Wagner returns to school, board compromises on masks


WAGNER — After multiple meetings that featured contentious debate over a mask mandate from the Wagner Community School Board of Education and community members, the matter was resolved quickly and quietly Monday.

The board voted without opposition to implement a mask mandate when social distancing was not an option, an idea discussed at an Oct. 8 special meeting. Kids are now required to wear masks in hallways and in situations where they are split into small groups during classroom work.

A universal mask mandate was approved by the board by a 4-3 vote on Sept. 16, but community backlash caused the vote to be rescinded the following day in a 5-1 vote. According to the Sept. 17 meeting minutes, 28 community members spoke. On Monday, fewer than 20 community members were in attendance and none chose to exercise time for public comment. None of the board members offered a comment on the matter either.

“When you’re trying to get things in place for kids, people are passionate about things for their kids,” Wagner Superintendent Shad Storley said. “It was a culmination of listening to the public and making decisions going forward.”

The school board also voted unanimously Monday to return to in-person classes after eight students and two staff members tested positive for COVID-19 and more than 100 students were quarantined due to close contacts. Charles Mix County currently has significant community spread, with an average of four people per day testing positive, according to Wagner Indian Health Services nurse practitioner Melody Otte.


Storley said there was little pushback on mask implementation when school resumed session Tuesday, although there are three active cases linked to the school and 11 kids are currently in quarantine.

“The things that we have had in place for students and staff, they have been following,” Storely said. “Hopefully by implementing the masking when we can’t be socially distanced from one another is one more step so that we don’t have to go distance learning for two weeks again. But there’s no crystal ball.”

Return-to-school discussions focused on quarantine length

Wagner will opened in Phase 2, which sees students in school four days per week, while distance learning on Wednesdays. The board voted to revisit the plan at the next board meeting on Nov. 9.

The biggest discussion in return-to-school procedures centered around quarantine time. Because many kids are not showing symptoms until the fifth or sixth day after contracting the virus, the question of a seven-day quarantine following signs of symptoms was offered.

When asked by the board, Otte reiterated that 14 days was the “gold standard,” according to the Centers of Disease Prevention and Control and the World Health Organization.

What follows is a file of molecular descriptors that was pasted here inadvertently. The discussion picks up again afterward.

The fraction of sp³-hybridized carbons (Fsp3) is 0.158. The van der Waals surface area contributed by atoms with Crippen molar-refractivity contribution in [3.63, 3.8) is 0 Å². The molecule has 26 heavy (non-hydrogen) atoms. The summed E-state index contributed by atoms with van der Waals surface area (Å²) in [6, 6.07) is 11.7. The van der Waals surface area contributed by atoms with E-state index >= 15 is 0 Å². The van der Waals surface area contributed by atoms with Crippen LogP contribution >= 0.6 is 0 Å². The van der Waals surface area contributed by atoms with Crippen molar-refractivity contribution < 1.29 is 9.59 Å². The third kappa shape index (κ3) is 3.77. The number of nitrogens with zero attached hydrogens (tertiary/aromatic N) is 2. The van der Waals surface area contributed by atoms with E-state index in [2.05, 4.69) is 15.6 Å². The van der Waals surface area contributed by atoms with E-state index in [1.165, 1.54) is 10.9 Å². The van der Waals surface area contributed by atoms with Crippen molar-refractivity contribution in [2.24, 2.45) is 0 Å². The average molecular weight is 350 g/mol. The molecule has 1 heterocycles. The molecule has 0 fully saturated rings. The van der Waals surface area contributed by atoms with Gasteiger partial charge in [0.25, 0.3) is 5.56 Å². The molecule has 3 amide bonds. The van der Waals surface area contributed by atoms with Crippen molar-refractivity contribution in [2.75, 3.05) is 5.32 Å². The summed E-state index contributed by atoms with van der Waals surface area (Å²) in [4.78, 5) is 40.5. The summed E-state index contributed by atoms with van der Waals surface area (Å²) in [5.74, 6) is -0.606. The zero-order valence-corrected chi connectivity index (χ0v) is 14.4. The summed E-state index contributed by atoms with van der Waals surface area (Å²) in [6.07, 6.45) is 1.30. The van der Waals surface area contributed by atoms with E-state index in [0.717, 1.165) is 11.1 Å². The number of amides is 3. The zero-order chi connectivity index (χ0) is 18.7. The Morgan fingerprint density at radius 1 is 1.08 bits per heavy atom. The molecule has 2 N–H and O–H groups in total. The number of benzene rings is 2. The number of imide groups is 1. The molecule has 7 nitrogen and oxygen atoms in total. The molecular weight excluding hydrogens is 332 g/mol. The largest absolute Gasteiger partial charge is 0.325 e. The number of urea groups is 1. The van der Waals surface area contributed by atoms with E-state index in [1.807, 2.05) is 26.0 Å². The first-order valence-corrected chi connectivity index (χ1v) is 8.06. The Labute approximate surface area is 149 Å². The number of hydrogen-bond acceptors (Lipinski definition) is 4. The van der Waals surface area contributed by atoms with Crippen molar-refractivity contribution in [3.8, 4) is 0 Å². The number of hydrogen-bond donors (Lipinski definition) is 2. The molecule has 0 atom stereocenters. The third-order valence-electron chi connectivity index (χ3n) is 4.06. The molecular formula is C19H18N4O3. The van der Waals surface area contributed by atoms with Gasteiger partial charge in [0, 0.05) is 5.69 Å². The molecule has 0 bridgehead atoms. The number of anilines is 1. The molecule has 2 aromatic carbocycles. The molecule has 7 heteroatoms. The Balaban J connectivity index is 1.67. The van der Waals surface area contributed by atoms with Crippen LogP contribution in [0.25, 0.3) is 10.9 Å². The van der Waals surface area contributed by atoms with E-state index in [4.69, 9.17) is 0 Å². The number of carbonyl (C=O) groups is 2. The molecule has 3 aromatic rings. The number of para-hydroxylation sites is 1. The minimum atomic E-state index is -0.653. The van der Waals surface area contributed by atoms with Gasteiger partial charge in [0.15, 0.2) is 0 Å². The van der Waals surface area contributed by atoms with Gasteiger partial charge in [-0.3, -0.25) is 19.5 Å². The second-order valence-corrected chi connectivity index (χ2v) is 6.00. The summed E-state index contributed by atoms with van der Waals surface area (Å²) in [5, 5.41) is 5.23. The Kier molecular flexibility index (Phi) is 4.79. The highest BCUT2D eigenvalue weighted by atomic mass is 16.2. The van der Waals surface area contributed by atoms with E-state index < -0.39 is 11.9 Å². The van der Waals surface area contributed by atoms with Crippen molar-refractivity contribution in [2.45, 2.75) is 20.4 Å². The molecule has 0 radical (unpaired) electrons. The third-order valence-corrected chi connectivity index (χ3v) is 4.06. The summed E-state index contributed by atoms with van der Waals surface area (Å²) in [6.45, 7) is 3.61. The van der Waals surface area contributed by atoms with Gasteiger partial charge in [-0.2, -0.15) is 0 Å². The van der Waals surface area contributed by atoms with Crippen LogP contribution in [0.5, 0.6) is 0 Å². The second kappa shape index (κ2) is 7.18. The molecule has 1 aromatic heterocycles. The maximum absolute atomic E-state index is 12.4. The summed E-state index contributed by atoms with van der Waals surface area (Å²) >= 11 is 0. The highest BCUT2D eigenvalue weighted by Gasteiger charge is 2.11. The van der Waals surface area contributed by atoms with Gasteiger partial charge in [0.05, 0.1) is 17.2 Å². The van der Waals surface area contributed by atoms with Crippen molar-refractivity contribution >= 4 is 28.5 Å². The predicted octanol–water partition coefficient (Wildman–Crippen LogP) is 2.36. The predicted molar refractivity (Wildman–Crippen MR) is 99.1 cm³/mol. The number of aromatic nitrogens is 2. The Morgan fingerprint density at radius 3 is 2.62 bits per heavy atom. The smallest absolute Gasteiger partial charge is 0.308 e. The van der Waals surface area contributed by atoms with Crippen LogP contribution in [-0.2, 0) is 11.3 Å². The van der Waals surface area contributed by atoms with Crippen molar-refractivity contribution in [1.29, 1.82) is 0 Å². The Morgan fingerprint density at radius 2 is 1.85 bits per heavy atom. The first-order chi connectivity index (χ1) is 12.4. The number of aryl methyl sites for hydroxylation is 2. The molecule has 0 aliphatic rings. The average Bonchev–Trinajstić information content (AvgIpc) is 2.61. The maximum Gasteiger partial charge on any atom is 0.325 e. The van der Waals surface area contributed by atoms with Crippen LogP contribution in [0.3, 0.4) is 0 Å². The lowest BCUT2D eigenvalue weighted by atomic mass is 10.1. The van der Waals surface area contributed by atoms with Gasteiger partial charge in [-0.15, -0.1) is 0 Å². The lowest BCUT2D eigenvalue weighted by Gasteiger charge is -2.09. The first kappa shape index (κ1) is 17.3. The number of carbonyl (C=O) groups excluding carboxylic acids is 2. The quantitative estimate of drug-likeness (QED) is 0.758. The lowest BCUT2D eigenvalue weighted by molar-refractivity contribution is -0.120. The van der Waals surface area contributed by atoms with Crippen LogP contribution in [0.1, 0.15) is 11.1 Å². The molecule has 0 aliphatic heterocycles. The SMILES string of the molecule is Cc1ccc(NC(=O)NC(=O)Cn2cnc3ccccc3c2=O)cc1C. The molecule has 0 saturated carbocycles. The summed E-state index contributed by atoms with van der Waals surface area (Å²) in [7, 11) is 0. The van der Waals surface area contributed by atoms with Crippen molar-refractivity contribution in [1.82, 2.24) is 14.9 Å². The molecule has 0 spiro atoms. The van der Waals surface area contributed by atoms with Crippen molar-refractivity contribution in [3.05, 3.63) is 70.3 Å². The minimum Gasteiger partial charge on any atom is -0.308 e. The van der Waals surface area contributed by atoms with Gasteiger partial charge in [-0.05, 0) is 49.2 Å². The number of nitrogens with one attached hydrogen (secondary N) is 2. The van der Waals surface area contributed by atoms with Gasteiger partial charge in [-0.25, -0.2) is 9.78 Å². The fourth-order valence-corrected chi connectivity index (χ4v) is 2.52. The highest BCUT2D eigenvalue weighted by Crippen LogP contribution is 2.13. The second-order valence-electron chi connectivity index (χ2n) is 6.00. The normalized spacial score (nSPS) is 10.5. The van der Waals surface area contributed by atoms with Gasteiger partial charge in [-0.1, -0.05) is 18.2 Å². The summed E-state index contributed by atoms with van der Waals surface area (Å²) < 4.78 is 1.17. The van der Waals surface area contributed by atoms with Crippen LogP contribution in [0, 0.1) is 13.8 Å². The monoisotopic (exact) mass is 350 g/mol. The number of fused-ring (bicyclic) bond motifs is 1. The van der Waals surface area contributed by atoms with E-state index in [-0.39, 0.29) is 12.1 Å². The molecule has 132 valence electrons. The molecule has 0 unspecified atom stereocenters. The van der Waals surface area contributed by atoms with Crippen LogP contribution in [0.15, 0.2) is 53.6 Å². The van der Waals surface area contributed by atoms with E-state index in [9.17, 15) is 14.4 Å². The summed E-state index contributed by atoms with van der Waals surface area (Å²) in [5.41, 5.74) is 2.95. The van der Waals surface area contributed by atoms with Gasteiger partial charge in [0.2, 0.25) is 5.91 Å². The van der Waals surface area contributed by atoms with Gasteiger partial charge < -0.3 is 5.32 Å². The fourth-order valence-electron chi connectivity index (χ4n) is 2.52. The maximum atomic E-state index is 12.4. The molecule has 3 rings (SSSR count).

Otte also cited a recent study by Purdue University, which was backed by research from China and France, that called kids “super transmitters” because of a tendency to contract COVID-19, despite not showing symptoms.

“These kids are typically not showing symptoms,” Otte said. “They’re asymptomatic and they can still be positive. You or I are just older and our immune systems just are not as good as theirs are. We’ll probably be symptomatic at Day Five or Day Six and absolutely by Day 11. These young kids just aren’t showing symptoms.”

Multiple board members were uncomfortable with the amount of school days missed by kids who were considered close contacts, particularly those that ultimately did not or appeared to not contract COVID-19.


“I’m no doctor and I’m no scientist,” board member Brad Lhotak said, “but to me logical thinking says if you are going to quarantine these kids for 14 days and they don’t become positive until day 13, no symptoms, you’re still looking at 10 days where that kid can catch the virus anyway.”

Otte agreed that it is important for kids to be in school, she once again cited significant community spread and suggested the board revisit reducing quarantine time when cases were no longer rampant in the area, advice the board eventually heeded unanimously.

“We’re still considered by the Department of Health to have significant community spread in the area,” Otte said. “So, not following the gold standard probably isn’t the best idea right now. In a couple weeks or a month, when we’re not at significant risk, you can have that conversation again.”

Lhotak was also vocal in revisiting the idea of reducing the quarantine time at a future meeting when more data was available, referencing other schools, but not offering specific circumstances, in which the quarantine time was seven days.

“There is no perfect answer here. We’ve got to do our best to keep these kids in school,” Lhotak said. “I’m not putting the cart in front of the horse and saying we need a seven-day quarantine, but there are a lot of schools doing this currently. In a month or two, if those schools aren’t having any problems, I want kids’ behinds in school. I will definitely reconsider.”

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